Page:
Yoram Sorokin, M.D.
Mark P. Johnson, M.D.
David A. Richardson, M.D.
Mark L Evans, M.D.
From the Section of Antenatal Fetal Diagnosis and Therapy,
Departments of Obstetrics and Gynecology, and the Section of Molecular
Biology, Wayne State University/Hutzel Hospital, Detroit, Michigan, and
the Ehlers-Danlos National Foundation, Southgate, Michigan.
This article is reprinted with the permissionof the
Journal of Reproductive Medicine; Volume 39, Number 4, April 1994: pages281 â€“ 284
Women members of the newly formed Ehlers-Danlos National Foundation
(EDNF) were surveyed with a very detailed questionnaire with 50
questions concerning family history and inheritance, past medical
history, and obstetric and gynecologic problems, They entailed the
largest extant database on Ehlers-Danlos syndrome (EDS) patients. The
mean age of the 68 women who responded to the survey was 42 years, most
had EDS types I, III, IV and unknown. Forty-three women had 138
pregnancies, 13 women never married, The stillbirth rate was 3.15%
(3/95); the preterm delivery rate was 23.1% (22/95); and the
spontaneous abortion rate was 28.9% (40/138). There was a cesarean
delivery rate of 8.4% with 14.7% having perinatal bleeding problems.
One woman (EDS type IV) had congestive heart failure. Common
gynecologic problems were recurrent anovulation (41.3%), recurrent
vaginal infections (53%), abnormal cytologic smears (19%); and sexual
dysfunction (61%), irregular menses (28%), endometriosis (15.8%);
vaginal dryness (25%); and a need for hysterectomy (19.1%)- In this
largest series of pregnancies with EDS, we found relatively high rates
of abortion, preterm delivery, pregnancy-related bleeding and
stillbirth. Women with EDS also seem to have high frequency of
anovulation, vaginal infections, abnormal cytologic smears and
The Ehlers-Danlos syndrome (EDS) is a heterogeneous collection of at
least 10 connective tissue disorders causing abnormal production or
secretion of collagens (Table I). Early reports on EDS emphasized joint
laxity and skin hyperextensibility in the disorders. The classification
of EDS is based on phenotype manifestations, specific biochemical
abnormalities and mode of inheritance. The main clinical features are
fragility of the skin and of the dermal blood vessels, characteristic
"papyraceous" scars, hyperextensible and transparent skin, and
hypermobile joints. Most reports in the obstetric and gynecologic
literature have been anecdotal and were published before the various
types of Ehlers-Danlos syndrome were recognized. There are several case
reports that emphasize type IV EDS as distinct in carrying a high risk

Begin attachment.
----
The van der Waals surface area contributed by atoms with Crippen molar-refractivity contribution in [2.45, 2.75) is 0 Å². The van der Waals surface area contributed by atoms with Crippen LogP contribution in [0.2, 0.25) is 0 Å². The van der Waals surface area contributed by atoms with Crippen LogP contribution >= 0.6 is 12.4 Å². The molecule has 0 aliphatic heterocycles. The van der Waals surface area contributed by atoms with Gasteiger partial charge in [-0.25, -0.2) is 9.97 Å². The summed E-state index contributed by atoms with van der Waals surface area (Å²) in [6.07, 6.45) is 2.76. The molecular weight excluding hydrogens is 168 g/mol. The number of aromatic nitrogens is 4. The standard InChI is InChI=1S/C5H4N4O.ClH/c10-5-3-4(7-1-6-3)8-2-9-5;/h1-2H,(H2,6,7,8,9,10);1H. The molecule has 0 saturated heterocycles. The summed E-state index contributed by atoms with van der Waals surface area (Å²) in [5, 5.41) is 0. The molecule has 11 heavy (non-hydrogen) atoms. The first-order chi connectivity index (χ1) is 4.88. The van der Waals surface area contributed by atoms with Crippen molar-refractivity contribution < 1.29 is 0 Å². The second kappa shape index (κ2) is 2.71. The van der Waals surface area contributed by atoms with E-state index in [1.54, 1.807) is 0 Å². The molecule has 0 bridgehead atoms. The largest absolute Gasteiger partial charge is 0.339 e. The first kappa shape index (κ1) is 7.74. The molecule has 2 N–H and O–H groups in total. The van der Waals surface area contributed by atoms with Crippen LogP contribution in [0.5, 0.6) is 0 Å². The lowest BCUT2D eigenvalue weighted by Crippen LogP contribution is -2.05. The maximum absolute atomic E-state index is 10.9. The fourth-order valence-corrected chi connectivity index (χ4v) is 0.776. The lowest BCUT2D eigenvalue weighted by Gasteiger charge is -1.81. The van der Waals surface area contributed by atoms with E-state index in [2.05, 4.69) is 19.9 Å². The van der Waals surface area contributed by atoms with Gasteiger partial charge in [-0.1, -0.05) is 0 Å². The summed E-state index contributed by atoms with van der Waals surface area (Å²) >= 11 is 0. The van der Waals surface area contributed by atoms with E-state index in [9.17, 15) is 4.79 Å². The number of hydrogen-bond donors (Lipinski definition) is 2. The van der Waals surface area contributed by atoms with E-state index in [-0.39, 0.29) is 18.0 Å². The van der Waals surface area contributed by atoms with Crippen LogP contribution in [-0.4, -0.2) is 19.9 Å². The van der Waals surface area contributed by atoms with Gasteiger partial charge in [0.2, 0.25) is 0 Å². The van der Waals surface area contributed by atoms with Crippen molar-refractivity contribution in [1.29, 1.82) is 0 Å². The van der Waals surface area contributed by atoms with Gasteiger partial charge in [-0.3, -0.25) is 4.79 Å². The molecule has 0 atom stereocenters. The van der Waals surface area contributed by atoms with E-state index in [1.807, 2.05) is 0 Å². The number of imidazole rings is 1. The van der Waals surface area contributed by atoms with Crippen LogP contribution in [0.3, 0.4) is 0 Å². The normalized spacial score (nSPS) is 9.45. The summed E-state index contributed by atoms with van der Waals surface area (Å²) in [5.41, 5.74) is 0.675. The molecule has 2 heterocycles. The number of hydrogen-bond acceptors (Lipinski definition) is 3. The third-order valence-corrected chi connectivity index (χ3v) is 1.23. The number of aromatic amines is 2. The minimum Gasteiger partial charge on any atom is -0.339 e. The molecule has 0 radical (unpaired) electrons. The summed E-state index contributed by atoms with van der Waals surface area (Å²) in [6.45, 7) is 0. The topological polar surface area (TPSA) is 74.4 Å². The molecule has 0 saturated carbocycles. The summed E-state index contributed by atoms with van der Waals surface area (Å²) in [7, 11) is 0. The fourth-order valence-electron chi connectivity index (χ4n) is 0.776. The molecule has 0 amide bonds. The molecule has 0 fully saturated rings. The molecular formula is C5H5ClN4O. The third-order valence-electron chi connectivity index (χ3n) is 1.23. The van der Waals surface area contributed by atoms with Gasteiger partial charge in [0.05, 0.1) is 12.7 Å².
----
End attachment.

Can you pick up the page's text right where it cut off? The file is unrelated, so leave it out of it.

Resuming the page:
of major complications and maternal death due to ruptured blood
vessels. The maternal mortality rate in type IV EDS has been estimated
to be 25%.
It has been suggested for many years that during pregnancy, women
with EDS are at increased risk of vascular complications, including
varicose veins, aneurysm of blood vessels, cerebrovascular accidents,
increased bruising, antepartum and postpartum hemorrhage, separation of
the symphysia pubis, hematoma formation, increasing joint laxity,
premature rupture of the membranes and prematurity. In nonpregnant
women, menometrorrhagia, recurrent pelvic floor relaxation and uterine
prolapse have been reported. However, because of the low incidence and
multiple types of EDS, there are no recent large series from which one
can draw any conclusions regarding obstetric and gynecologic symptoms,
signs, morbidity or mortality. Recently, the Ehlers-Danlos National
Foundation (EDNF) brought together enough patients with EDS to ask some
meaningful questions. Below we report on any obstetrics and gynecologic
aspects and complications in the largest extant group of women with EDS.
MATERIALS AND METHODS
A detailed questionnaire was mailed to women members of the EDNF. Fifty
questions inquired about family history and inheritance, past medical
and surgical problems and complications, obstetric and gynecologic
history and issues of sexuality. Sixty-eight questionnaires that were
completed and returned formed that database from which this report was
generated. There were several cases in which no specific EDS type had
been clinically assigned to the patient, and they are referred to below
The women surveyed had a mean age of 42 years. Of the 68 women, at
least 30 had some relatives affected by EDS. The diagnosis was made
clinically in two-thirds of the women. Very few women used alcohol (2
women, more than six drinks per week) or drugs; only 6 women smoked +\-
O.5 packs per day. Eleven women were unemployed, and 30 had a
professional career. Of the 68 surveyed, 42 had had 138 pregnancies
(3.2 per woman). Thirteen women (19%) were never married.
The outcomes of pregnancies by EDS type are displayed in Table II.
The incidence of bleeding problems during pregnancy was 14.7%; there